E-commerce powerhouse Alibaba said big data technologies have helped it detect more than 61,000 individuals or groups suspected of operating shops that sell counterfeit goods on Taobao, its online shopping portal.
In addition, it has detected 1,640 factories that produce fake goods and supply them to online dealers, Zheng Junfang, Alibaba’s chief platform governance officer, said at a media briefing on Wednesday.
These findings were based on the investigating, or “digging”, of more than 180,000 stores on Taobao, which were found by Alibaba to have sold counterfeit items. These stores were closed from March last year to February.
“The people who control such online shops and benefit from selling counterfeits are not usually the people who register as being responsible for the shops. They use other people’s ID to hide their real identities, but big data technologies have allowed us to detect and locate them,” Zheng said.
A map of “controllers” showed that they are mainly concentrated in areas along the east coast of the Chinese mainland. The number of controllers in the provinces of Guangdong, Fujian, Zhejiang, Jiangsu and Shandong – the top five provincial-level regions with the largest number of such manipulators – accounted for nearly two-thirds of the country’s total.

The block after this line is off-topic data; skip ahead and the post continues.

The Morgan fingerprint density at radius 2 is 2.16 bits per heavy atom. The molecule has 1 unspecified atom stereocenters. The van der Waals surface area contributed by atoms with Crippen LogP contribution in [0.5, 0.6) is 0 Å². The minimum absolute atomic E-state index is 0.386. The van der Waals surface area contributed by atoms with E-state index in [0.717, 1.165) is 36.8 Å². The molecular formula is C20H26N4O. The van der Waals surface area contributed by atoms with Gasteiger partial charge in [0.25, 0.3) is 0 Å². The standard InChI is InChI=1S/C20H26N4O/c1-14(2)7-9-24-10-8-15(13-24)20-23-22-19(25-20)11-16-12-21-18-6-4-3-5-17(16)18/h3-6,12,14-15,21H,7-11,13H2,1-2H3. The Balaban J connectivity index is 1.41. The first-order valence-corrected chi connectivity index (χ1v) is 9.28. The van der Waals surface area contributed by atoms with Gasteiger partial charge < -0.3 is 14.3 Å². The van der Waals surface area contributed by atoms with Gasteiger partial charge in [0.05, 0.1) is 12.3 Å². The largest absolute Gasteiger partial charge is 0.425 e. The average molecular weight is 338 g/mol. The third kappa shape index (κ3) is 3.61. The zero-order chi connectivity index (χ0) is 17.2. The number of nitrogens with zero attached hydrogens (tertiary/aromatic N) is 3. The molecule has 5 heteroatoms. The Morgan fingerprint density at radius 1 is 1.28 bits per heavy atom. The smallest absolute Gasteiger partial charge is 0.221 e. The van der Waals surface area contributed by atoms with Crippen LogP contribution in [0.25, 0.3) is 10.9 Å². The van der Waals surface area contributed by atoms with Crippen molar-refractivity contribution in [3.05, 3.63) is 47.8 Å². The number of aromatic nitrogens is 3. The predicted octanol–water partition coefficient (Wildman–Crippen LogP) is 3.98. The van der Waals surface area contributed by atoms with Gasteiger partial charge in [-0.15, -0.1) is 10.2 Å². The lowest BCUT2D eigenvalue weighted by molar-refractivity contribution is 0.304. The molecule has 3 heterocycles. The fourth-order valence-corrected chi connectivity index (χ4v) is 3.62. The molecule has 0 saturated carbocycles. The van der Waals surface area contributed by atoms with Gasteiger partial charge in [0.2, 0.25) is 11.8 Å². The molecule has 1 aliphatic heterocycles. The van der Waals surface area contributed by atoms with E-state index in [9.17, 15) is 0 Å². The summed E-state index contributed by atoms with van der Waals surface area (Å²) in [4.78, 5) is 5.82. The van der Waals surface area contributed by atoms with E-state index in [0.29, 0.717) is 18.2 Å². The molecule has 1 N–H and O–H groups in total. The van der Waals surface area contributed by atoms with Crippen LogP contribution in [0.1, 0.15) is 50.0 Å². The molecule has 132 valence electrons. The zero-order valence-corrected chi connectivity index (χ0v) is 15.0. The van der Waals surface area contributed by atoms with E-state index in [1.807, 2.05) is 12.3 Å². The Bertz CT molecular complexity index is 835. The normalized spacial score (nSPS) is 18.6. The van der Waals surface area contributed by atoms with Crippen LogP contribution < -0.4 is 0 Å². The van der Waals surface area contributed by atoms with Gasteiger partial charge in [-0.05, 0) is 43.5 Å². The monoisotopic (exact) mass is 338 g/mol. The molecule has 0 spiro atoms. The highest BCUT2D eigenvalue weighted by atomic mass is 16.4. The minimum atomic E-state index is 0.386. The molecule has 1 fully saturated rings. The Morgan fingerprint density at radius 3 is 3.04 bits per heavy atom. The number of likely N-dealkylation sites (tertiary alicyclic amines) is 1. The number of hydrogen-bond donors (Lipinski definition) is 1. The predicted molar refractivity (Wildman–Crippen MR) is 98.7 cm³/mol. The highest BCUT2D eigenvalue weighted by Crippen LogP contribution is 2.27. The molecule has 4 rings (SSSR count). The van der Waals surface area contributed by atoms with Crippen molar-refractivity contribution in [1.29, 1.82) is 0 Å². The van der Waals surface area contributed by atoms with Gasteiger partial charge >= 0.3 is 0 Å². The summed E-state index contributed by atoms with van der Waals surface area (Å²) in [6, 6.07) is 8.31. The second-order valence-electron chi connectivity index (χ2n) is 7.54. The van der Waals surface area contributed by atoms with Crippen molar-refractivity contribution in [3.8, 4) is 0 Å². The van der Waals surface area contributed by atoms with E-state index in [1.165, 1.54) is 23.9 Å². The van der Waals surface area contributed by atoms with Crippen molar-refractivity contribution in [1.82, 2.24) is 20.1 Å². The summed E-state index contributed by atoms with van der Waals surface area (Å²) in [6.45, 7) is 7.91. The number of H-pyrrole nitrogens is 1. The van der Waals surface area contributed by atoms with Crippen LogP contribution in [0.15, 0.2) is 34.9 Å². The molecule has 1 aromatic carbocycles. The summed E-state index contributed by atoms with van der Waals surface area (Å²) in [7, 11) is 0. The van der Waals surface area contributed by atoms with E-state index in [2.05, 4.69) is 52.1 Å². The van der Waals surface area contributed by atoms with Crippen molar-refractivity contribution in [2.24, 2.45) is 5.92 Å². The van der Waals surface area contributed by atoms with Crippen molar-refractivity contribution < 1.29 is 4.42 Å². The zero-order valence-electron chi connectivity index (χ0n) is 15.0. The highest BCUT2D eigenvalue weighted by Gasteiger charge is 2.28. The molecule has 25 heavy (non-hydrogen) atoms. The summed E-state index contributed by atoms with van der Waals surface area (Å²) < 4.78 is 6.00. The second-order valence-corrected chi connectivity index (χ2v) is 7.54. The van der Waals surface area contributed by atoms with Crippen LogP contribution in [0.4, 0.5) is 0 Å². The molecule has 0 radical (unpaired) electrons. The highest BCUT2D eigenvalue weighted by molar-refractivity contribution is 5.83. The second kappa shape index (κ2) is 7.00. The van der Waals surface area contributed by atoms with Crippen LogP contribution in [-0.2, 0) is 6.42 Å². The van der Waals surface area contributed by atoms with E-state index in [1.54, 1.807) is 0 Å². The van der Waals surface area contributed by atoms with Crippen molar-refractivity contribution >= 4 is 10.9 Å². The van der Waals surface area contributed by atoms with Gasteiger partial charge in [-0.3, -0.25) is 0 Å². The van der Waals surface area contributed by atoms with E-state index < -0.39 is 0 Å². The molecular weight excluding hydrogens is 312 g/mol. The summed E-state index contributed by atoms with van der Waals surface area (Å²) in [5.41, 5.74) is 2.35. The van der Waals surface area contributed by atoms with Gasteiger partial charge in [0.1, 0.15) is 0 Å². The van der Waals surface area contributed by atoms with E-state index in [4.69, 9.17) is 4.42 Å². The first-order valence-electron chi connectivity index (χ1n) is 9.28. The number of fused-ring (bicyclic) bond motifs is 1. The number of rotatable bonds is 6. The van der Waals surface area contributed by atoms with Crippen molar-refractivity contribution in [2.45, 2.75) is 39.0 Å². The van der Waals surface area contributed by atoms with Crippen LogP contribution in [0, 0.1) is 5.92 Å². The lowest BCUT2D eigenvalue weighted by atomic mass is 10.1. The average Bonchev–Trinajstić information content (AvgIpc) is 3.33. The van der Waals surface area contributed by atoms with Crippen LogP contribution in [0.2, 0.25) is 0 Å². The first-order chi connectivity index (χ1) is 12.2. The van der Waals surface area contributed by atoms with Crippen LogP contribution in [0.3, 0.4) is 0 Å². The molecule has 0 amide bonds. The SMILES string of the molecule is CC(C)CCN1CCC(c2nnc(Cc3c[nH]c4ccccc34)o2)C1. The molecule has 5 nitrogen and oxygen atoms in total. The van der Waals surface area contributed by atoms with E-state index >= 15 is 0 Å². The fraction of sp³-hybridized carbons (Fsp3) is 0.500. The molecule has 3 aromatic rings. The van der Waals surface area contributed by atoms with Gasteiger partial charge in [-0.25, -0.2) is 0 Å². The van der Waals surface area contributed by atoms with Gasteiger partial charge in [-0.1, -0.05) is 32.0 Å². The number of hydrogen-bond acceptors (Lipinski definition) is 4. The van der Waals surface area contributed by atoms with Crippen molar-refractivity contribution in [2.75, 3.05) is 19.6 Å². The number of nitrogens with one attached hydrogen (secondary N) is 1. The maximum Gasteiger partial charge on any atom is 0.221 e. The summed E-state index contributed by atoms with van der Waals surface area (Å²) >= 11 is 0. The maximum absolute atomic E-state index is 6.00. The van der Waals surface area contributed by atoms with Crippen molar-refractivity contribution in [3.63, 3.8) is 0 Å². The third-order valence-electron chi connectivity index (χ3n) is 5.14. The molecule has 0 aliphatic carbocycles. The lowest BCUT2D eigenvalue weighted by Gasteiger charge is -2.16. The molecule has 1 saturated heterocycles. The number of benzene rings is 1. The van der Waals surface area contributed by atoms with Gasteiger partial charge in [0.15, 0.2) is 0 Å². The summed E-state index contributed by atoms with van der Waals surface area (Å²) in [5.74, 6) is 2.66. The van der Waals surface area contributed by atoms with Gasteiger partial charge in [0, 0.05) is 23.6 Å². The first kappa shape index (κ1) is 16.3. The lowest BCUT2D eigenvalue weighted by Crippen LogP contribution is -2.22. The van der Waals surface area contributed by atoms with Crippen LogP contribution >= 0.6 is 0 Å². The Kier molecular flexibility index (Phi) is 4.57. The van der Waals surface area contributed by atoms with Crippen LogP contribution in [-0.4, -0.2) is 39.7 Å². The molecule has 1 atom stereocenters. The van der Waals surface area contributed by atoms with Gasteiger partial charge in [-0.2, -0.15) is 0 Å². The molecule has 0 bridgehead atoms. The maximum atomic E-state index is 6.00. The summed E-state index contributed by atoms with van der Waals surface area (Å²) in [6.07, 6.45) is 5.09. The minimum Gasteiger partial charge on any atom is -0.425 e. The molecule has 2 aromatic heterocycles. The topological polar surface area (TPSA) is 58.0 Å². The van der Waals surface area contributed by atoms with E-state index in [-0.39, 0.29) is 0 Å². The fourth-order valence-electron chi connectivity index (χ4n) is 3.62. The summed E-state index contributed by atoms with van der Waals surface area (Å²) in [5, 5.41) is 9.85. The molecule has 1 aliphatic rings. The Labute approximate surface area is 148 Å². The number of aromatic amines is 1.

The location of these behind-the-scene big bosses was highly related to industrial clusters in different regions. “For example, most of those detected in Guangdong were bosses of online stores selling watches. Similarly, it was shoes in Fujian, women’s clothes in Zhejiang, and purses and suitcases in Shandong,” Zheng said.
Alibaba’s findings matched the findings of police investigations into the selling of fake goods, according to Ye Zhifei, chief of Alibaba’s IP center.
“Last year, police in Putian, Fujian, cracked seven cases involving the production of more than 15,000 counterfeit shoes and more than 20 million yuan ($2.94 million) with the assistance of our technological support,” Ye said.
In the past two years, Alibaba has joined hands with police in several provinces to launch campaigns using big data and offline actions to stamp out fake goods.
“We’ll try our best to block vendors with bad reputations from re-entering our shopping portal, no matter how they disguise their identities,” Zheng said.
Alibaba has been taking action to bolster its credibility after a number of international brands, including Gucci and Hermes, voiced concerns about counterfeit goods on its shopping portal and had it suspended from the International AntiCounterfeiting Coalition, a nonprofit organization, in May last year.